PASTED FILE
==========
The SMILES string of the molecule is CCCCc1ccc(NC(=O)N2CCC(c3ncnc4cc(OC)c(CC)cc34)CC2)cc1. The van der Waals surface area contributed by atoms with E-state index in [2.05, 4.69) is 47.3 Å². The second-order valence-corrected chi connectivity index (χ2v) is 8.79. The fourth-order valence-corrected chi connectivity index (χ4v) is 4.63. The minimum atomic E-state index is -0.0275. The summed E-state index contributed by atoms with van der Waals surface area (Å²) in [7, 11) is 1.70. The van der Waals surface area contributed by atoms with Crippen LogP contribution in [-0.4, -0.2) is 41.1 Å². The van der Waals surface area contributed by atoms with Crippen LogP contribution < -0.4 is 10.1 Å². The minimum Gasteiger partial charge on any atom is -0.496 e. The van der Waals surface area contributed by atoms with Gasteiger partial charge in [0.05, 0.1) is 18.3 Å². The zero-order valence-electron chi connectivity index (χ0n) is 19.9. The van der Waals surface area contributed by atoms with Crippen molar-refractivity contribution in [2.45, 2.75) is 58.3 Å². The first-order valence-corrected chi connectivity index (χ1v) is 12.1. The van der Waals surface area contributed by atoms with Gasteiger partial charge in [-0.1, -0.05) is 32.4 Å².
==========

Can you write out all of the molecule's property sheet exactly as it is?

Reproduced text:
The SMILES string of the molecule is CCCCc1ccc(NC(=O)N2CCC(c3ncnc4cc(OC)c(CC)cc34)CC2)cc1. The van der Waals surface area contributed by atoms with E-state index in [2.05, 4.69) is 47.3 Å². The second-order valence-corrected chi connectivity index (χ2v) is 8.79. The fourth-order valence-corrected chi connectivity index (χ4v) is 4.63. The minimum atomic E-state index is -0.0275. The summed E-state index contributed by atoms with van der Waals surface area (Å²) in [7, 11) is 1.70. The van der Waals surface area contributed by atoms with Crippen LogP contribution in [-0.4, -0.2) is 41.1 Å². The van der Waals surface area contributed by atoms with Crippen LogP contribution < -0.4 is 10.1 Å². The minimum Gasteiger partial charge on any atom is -0.496 e. The van der Waals surface area contributed by atoms with Gasteiger partial charge in [0.05, 0.1) is 18.3 Å². The zero-order valence-electron chi connectivity index (χ0n) is 19.9. The van der Waals surface area contributed by atoms with Crippen molar-refractivity contribution in [2.45, 2.75) is 58.3 Å². The first-order valence-corrected chi connectivity index (χ1v) is 12.1. The van der Waals surface area contributed by atoms with Gasteiger partial charge in [-0.1, -0.05) is 32.4 Å².